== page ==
This Women’s History Month, Historic Environment Scotland unveiled a new plaque to honour Mary Burton’s legacy.
Although she’s almost invisible in Scotland’s history today, there is much recorded about Mary Burton’s brazen campaigning. She is described as a social reformer. But she was so much more than that!
She was the first female Director of The Watt Institution, now known as Heriot-Watt University. She also fought for women’s suffrage. These facts alone, while they’re important to acknowledge, don’t help us paint a vivid, realistic portrait of Burton.
Burton was born on 7 August 1819 in Aberdeen to William Kininmund Burton and Elizabeth Paton.
Her father died, and so in 1832, she moved to Edinburgh with her widowed mother and her brother – the famous historiographer John Hill Burton (1809-1881).
Mary Burton didn’t receive any formal education and was home-schooled. By 1844, she had moved to Liberton Bank House in Edinburgh where a young Arthur Conan Doyle (1859-1930) lodged at her premises.
The Sherlock Holmes author praised Burton as a steadying and supportive force in his life. © Dianne Sutherland. Licensor www.scran.ac.uk
From 1850 until the mid-1860s, there is a gap in the records of Burton’s history. However, we discovered that during this time she had signed up as a volunteer during the Crimean War (1853-1856). Burton’s obituary in the St. Andrew’s Citizen offers a glimpse of this period in her life. It states that:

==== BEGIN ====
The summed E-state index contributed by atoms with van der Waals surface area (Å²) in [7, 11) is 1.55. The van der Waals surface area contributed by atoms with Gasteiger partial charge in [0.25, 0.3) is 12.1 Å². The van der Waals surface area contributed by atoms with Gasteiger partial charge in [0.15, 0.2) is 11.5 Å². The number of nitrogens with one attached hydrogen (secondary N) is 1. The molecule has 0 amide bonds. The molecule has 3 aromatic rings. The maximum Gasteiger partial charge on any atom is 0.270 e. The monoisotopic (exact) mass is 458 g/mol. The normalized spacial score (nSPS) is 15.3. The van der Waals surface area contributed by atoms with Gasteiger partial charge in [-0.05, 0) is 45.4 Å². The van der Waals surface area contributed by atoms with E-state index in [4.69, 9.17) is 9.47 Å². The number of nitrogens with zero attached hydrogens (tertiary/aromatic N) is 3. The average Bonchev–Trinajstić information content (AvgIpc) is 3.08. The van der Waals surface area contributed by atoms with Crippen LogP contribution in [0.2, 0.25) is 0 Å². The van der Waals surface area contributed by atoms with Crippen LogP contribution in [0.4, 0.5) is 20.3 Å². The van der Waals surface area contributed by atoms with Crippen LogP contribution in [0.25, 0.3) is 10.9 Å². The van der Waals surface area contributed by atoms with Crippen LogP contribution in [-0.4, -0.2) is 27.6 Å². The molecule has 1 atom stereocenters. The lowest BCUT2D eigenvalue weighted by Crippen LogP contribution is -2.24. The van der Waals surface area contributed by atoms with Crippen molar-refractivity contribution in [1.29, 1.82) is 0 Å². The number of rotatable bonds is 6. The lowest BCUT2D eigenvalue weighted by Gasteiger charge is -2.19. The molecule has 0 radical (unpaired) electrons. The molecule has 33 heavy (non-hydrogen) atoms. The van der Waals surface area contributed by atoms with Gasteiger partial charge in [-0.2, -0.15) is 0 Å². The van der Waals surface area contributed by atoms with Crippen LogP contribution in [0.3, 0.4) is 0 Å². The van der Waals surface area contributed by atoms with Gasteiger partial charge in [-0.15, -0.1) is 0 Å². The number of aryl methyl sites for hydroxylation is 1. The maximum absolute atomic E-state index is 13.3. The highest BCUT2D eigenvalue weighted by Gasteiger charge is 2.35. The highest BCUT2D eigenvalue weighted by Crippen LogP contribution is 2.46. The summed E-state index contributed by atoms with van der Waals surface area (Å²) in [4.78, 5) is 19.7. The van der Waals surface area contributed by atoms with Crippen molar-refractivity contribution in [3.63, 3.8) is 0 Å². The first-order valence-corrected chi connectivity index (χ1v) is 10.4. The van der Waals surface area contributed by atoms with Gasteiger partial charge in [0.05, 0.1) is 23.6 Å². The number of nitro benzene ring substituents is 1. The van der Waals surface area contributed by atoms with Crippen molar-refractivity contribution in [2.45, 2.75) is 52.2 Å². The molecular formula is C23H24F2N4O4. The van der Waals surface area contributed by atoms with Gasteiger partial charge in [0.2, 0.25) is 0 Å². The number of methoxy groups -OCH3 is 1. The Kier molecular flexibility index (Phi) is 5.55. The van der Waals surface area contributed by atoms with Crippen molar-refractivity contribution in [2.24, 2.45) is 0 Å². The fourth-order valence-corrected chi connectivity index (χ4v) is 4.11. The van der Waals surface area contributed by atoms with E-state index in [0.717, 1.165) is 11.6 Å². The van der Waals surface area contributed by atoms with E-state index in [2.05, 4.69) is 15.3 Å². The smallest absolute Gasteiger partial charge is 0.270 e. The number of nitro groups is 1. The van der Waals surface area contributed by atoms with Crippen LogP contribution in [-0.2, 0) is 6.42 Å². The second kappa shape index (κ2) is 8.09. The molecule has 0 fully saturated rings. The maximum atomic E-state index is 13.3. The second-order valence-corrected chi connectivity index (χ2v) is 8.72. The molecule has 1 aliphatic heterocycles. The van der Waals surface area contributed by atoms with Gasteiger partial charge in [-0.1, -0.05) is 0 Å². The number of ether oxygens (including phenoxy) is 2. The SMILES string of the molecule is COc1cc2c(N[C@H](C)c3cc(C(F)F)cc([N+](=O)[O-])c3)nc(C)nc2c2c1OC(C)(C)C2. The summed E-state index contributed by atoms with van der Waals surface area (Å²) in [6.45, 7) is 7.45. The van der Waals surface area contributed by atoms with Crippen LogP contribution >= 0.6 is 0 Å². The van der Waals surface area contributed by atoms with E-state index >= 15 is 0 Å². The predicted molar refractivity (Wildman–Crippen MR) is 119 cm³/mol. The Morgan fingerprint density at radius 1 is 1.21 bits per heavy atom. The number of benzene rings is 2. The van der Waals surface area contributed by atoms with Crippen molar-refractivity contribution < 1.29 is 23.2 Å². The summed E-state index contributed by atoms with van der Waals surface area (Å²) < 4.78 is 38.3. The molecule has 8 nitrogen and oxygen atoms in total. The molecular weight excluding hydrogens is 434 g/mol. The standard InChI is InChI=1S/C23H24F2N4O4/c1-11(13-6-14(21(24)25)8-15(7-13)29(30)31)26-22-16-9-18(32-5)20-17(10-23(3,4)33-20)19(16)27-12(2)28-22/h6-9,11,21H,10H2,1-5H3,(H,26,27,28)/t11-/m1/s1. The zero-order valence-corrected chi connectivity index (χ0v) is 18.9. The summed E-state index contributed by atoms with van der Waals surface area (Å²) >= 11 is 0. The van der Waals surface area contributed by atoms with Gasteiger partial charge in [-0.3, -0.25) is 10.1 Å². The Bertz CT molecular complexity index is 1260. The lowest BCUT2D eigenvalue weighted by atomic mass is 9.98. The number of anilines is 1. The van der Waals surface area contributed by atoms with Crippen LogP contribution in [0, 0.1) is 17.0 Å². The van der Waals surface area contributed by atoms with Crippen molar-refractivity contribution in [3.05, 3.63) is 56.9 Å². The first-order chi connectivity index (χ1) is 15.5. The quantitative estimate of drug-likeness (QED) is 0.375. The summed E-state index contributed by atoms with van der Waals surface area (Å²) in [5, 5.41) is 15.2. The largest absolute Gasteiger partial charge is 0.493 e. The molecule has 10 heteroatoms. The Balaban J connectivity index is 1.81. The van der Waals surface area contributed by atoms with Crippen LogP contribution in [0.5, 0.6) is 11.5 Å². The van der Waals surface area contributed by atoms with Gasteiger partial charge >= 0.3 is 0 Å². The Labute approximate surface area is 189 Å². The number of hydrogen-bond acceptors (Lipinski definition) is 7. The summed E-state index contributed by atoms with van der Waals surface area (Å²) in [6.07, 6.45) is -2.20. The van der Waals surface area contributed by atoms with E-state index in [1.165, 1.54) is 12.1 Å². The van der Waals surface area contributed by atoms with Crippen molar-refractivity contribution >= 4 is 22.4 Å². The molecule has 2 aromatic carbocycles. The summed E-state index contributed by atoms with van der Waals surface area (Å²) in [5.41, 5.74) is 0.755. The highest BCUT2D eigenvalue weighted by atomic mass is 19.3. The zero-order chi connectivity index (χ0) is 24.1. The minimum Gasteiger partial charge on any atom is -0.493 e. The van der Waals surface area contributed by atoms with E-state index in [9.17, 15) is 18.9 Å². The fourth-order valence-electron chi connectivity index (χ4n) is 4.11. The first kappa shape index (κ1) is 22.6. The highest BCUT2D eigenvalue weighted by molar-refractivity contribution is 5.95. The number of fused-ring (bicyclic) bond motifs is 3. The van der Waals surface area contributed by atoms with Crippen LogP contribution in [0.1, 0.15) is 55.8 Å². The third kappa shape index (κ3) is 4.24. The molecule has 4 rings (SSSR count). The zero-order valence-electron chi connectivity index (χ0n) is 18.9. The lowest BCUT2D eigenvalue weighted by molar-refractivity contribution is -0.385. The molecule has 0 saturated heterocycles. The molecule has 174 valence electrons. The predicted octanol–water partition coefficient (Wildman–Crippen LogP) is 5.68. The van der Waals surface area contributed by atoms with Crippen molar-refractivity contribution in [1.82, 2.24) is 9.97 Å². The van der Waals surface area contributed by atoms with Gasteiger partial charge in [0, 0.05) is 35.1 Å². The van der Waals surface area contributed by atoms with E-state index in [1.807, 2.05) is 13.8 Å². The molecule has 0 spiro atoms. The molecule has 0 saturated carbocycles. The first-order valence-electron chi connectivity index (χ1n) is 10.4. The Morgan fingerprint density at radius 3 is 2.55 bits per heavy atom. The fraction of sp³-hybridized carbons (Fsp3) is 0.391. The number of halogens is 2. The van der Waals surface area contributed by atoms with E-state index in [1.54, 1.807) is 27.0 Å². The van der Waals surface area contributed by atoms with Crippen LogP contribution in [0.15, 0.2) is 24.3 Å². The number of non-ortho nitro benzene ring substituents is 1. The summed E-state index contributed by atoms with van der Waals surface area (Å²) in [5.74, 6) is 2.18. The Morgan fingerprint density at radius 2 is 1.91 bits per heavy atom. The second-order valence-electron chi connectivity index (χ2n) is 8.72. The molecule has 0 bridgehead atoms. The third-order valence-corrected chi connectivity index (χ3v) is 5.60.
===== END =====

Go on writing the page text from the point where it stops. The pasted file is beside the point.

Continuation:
Miss Burton was one of the company of heroic women who volunteered for service with Miss Florence Nightingale during the Crimean War, but an invalid parent and the care of orphaned relatives prevented her from leaving the country.
Burton was neither the first woman nor the last to put her family before her own desires, no matter how admirable they may be.
Philanthropist and rabble-rouser
From Burton’s documented will, we can gather that she owned several properties across Edinburgh. In the 19th century, many unscrupulous landlords presided over disease-ridden hovels. Burton proved to be an exception and we think that’s telling of her philanthropic character. Like an early version of a housing scheme, she maintained clean and affordable housing in Edinburgh’s Old Town. She rented them out to the city’s working poor.
By the mid-1860s, the press was avidly recording Burton’s reputation as a rabble-rouser. During this period, she became a Committee Member of the Edinburgh Ladies’ Emancipation Society (ELES), established in 1833. She joined the Edinburgh Ladies Educational Association (ELEA) established in 1867.
As well as fighting for women’s voting rights and their right to higher education, Burton was a member of the abolitionist movement which aimed to put an end to the Transatlantic Slave Trade System. This suggests that Burton cared about the plight of everyone, regardless of race or gender. Perhaps, if she was alive today, she would be at the forefront of intersectional feminism. Who knows?
The Marvellous Mary Burton will see you in court
In 1868, the year before the Edinburgh Seven made their entrance to the University of Edinburgh, Mary Burton was adding to the Midlothian patriarchy’s troubles.